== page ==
Uprated spring rates and a lower ride height have noticeably improved our 135i's handling
It was off to BMW GB’s workshops in Bracknell this month for the second stage of the 135i upgrade – the BMW Performance suspension kit. In terms of effect on lap time, this ought to be the most effective of the modifications we have planned for the car. Compared with the M Sport suspension originally fitted, the BMW Performance set-up drops the ride height by another 10mm and raises the spring rate by 34 per cent. It is, according to the brochure, ‘optimised for race tracks and slalom courses’.
First, though, there was a small disappointment: Nik Jones, BMW’s aftersales development manager, tells me that despite what the brochure says, the exquisite carbonfibre and aluminium strut-brace won’t fit the 135i because the airbox gets in the way. Still, on the pristine workshop floor there was a substantial cardboard package containing four new dampers, a new front anti-roll bar and various bump- stops and rubber mountings, while on the bench sat a quartet of new springs in the unusual flat mustard yellow that is the BMW Performance colour. The springs are sent separately because they are matched to the specification (i.e. the weight) of the car to be upgraded. The kit itself is a reasonable-sounding £810, but fitting takes around eight hours, including a full geometry realignment. It’s not a DIY job, either, as special tools are required, but it could be carried out by a competent specialist. Our local BMW dealer, Wollaston in Northampton, quoted us £1775.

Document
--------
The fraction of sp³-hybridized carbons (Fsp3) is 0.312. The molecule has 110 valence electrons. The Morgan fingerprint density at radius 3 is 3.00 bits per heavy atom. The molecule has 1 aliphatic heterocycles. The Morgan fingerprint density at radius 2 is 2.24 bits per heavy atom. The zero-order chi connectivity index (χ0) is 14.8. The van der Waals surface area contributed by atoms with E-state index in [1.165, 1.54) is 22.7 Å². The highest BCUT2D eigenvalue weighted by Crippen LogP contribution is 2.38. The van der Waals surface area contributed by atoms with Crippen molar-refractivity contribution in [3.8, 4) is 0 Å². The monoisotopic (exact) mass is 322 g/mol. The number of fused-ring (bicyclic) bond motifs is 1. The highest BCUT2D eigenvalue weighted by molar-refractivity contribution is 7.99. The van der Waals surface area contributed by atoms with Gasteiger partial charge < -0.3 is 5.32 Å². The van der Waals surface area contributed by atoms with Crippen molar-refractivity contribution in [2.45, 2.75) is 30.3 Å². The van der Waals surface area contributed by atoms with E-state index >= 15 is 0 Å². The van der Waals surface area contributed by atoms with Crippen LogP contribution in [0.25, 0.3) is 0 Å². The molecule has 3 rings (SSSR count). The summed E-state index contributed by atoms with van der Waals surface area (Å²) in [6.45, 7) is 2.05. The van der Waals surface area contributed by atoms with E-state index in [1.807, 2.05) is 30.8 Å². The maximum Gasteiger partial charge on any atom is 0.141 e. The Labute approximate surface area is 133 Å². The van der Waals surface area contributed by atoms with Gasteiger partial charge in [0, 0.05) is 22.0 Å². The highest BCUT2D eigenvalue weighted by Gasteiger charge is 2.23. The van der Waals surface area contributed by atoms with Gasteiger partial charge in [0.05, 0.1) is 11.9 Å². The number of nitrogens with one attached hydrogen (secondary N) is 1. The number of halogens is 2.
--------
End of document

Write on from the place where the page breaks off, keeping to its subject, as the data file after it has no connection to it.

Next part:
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After the eight hours, senior technician Rob Ward was satisfied that our 135i was ready. I have to say that although it has been lowered by just 10mm, our 135i has gained useful visual attitude. On the move the kit’s presence is instantly noticeable too, initially in the slight uplift in road noise and the sharper reaction to bumps, particularly transverse ridges.
On a favourite back road, the changes are fascinating. The extra firmness you’d expect given the spring rates does give the ride a sharper edge, but it also makes wheel travel more positive, so the fuzzy, two-bites-at-each-bump feel has gone and the 135i feels more direct. Better still, it feels more positive on turn-in, and pouring on the power it stays firmly on the steered course. This bodes well for a reduction in lap time. We’ll get it back on the West Circuit before next month and find out exactly what difference the kit has made to the standard car’s 1:28.7. Stay tuned.
|Date acquired||May 2009|
|Costs this month||£2585 (suspension kit, including fitting)|
|Mileage this month||1438|
|MPG this month||26.0|